There is also what is known as the anti-NGO bill, which is trying to limit the activities of non-governmental organizations, and I think that in a democratic country, you want to have a flourishing civil society and not limit civil society. There is a suggestion to “mark” some NGOs as foreign entities. The moment you call something a foreign entity, it has a smell of treason, or something bad. It’s like the McCarthy era in the United States, when people held views that were not respected by the majority, and they were marginalized.
What are your ambitions as the leader of ACRI?
I’ve worked my whole professional life to make a better Israel. And to me, a better Israel is democratic with equality for all its citizens. Obviously, the occupation is a violation of the human rights of millions of people.
When I look around, I think we can do better. I think in many ways, we talk about a start-up nation – there are wonderful things that are happening, but on the other hand, I think these things can’t cover up the things we are not doing well enough and that we should do better. I think the way we treat the Arab minority and the way we treat people who are living in poverty is not good enough. This is the job of a human rights organization – to give voice to the disenfranchised.
I’ll give you an example. In 1994, we represented Alice Miller, who wanted to be a pilot in the IDF. When we represented her, everyone was against it, saying how could we go against the IDF, and it’s terrible. We won that case. This year, Alice Miller was the torchbearer at a national ceremony on Independence Day. If you’re asking me about my role and what it is supposed to be, it is exactly that – advocating for women’s rights and equality.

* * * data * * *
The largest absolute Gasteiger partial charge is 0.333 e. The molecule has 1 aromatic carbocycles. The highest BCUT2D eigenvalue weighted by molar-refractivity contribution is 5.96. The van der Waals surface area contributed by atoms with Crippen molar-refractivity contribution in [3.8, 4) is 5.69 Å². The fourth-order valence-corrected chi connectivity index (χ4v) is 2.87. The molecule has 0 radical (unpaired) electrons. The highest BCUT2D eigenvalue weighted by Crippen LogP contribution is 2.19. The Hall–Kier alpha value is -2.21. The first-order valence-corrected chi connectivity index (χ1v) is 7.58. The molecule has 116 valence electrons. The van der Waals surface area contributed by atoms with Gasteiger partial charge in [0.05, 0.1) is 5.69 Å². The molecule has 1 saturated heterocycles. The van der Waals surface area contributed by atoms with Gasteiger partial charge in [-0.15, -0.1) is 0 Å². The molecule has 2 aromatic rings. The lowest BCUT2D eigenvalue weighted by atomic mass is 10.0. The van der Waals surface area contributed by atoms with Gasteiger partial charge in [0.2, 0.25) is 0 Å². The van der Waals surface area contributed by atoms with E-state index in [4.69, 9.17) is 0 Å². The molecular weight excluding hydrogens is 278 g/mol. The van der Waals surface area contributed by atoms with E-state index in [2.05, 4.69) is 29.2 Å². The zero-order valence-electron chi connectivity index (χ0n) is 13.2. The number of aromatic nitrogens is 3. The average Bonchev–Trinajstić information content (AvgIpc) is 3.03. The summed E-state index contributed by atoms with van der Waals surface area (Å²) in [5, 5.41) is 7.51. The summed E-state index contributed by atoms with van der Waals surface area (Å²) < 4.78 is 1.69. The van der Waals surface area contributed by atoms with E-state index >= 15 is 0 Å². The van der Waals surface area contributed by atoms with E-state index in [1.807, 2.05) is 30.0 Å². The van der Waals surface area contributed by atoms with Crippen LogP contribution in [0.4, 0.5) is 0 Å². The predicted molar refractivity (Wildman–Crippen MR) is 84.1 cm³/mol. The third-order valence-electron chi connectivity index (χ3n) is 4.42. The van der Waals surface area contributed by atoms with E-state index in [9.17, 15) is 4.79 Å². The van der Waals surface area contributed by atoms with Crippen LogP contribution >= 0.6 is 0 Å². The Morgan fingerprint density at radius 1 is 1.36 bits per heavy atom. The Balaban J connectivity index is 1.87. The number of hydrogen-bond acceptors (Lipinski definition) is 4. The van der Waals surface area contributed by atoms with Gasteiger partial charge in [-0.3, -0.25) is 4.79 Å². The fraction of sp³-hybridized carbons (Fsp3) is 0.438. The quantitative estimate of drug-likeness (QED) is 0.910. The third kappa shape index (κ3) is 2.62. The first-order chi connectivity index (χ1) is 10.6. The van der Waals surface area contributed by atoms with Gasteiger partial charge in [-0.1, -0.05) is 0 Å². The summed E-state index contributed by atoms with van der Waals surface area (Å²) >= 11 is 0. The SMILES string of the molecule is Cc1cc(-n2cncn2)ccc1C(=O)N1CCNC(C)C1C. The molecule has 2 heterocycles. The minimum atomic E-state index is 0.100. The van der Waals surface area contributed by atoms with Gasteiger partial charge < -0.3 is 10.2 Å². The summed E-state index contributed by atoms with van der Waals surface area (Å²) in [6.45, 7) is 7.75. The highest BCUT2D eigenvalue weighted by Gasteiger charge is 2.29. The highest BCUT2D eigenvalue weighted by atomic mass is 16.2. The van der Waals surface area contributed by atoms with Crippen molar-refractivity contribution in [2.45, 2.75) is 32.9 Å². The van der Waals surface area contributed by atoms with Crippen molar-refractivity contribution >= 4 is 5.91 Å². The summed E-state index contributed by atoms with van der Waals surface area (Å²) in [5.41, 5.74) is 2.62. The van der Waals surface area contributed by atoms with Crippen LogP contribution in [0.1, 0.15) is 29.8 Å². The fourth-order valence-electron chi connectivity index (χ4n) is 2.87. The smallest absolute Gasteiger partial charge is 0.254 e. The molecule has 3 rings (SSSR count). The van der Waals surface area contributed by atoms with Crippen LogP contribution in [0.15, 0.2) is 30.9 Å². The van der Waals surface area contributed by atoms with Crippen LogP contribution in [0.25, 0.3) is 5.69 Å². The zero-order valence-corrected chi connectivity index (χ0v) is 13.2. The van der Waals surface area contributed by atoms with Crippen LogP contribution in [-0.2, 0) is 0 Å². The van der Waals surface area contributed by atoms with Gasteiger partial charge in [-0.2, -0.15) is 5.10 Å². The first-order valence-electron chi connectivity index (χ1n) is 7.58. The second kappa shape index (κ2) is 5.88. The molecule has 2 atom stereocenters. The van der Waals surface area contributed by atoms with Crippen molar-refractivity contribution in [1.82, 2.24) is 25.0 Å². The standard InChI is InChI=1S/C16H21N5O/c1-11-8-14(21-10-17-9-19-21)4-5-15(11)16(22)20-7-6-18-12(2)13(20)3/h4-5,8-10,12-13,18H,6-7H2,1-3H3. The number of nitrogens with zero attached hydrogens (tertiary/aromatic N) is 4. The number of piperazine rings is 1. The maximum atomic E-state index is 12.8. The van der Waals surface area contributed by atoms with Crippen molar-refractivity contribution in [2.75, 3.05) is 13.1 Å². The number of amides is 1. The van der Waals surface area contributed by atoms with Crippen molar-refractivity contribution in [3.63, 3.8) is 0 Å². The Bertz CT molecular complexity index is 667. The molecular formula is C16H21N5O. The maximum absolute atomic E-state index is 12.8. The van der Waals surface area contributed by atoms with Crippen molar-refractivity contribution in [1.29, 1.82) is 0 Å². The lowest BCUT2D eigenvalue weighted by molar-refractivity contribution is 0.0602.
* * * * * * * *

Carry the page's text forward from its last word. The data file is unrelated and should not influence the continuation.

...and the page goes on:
We have to identify what is today on the margins and to bring it to the heart of the consensus, and today when we represent minorities, refugees, Arab-Israelis and other people who are suffering from violations of human rights, we want to bring it to the heart of the consensus, so that people will understand that they deserve rights, exactly as we did with women’s rights and equality.
In all your time with ACRI, have you seen much progress in Israeli society?
With women and minorities, we’ve seen some progress. I think the term “dignified existence” is a term that is common in the public sphere today. On the other hand, when I look at the rights of Palestinians, I think there is no progress there.
What is your goal for your visit to Canada?
I think a lot of people are interested in Israel as a democracy. When you say Israel, people think only about the conflict. We live here as people – we go to the grocery store, we have to pay our bills, we have minorities, we have constitutional law – so I’m trying to give an inside view about life in Israel and what it means.
This interview has been edited and condensed for style and clarity.